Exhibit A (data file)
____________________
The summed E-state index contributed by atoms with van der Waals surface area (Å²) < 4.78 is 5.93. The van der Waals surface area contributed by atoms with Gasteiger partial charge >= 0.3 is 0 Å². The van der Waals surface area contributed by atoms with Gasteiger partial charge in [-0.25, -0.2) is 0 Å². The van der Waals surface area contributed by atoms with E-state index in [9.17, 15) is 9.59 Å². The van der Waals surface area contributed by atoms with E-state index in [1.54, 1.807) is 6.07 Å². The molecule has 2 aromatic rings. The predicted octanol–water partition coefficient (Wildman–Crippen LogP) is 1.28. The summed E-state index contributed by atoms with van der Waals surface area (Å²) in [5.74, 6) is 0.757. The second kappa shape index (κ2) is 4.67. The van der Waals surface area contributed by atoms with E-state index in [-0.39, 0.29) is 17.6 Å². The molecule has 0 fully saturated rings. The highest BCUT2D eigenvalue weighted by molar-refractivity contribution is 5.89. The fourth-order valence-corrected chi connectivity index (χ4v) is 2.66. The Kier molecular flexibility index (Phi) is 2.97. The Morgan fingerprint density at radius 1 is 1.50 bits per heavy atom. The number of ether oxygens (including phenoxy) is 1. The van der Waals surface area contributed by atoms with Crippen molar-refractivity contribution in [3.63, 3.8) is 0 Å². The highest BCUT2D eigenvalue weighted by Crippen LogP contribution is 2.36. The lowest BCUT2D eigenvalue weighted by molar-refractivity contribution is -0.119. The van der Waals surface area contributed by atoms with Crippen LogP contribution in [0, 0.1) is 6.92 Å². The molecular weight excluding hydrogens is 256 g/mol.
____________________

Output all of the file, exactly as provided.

The summed E-state index contributed by atoms with van der Waals surface area (Å²) < 4.78 is 5.93. The van der Waals surface area contributed by atoms with Gasteiger partial charge >= 0.3 is 0 Å². The van der Waals surface area contributed by atoms with Gasteiger partial charge in [-0.25, -0.2) is 0 Å². The van der Waals surface area contributed by atoms with E-state index in [9.17, 15) is 9.59 Å². The van der Waals surface area contributed by atoms with E-state index in [1.54, 1.807) is 6.07 Å². The molecule has 2 aromatic rings. The predicted octanol–water partition coefficient (Wildman–Crippen LogP) is 1.28. The summed E-state index contributed by atoms with van der Waals surface area (Å²) in [5.74, 6) is 0.757. The second kappa shape index (κ2) is 4.67. The van der Waals surface area contributed by atoms with E-state index in [-0.39, 0.29) is 17.6 Å². The molecule has 0 fully saturated rings. The highest BCUT2D eigenvalue weighted by molar-refractivity contribution is 5.89. The fourth-order valence-corrected chi connectivity index (χ4v) is 2.66. The Kier molecular flexibility index (Phi) is 2.97. The Morgan fingerprint density at radius 1 is 1.50 bits per heavy atom. The number of ether oxygens (including phenoxy) is 1. The van der Waals surface area contributed by atoms with Crippen molar-refractivity contribution in [3.63, 3.8) is 0 Å². The highest BCUT2D eigenvalue weighted by Crippen LogP contribution is 2.36. The lowest BCUT2D eigenvalue weighted by molar-refractivity contribution is -0.119. The van der Waals surface area contributed by atoms with Crippen LogP contribution in [0, 0.1) is 6.92 Å². The molecular weight excluding hydrogens is 256 g/mol.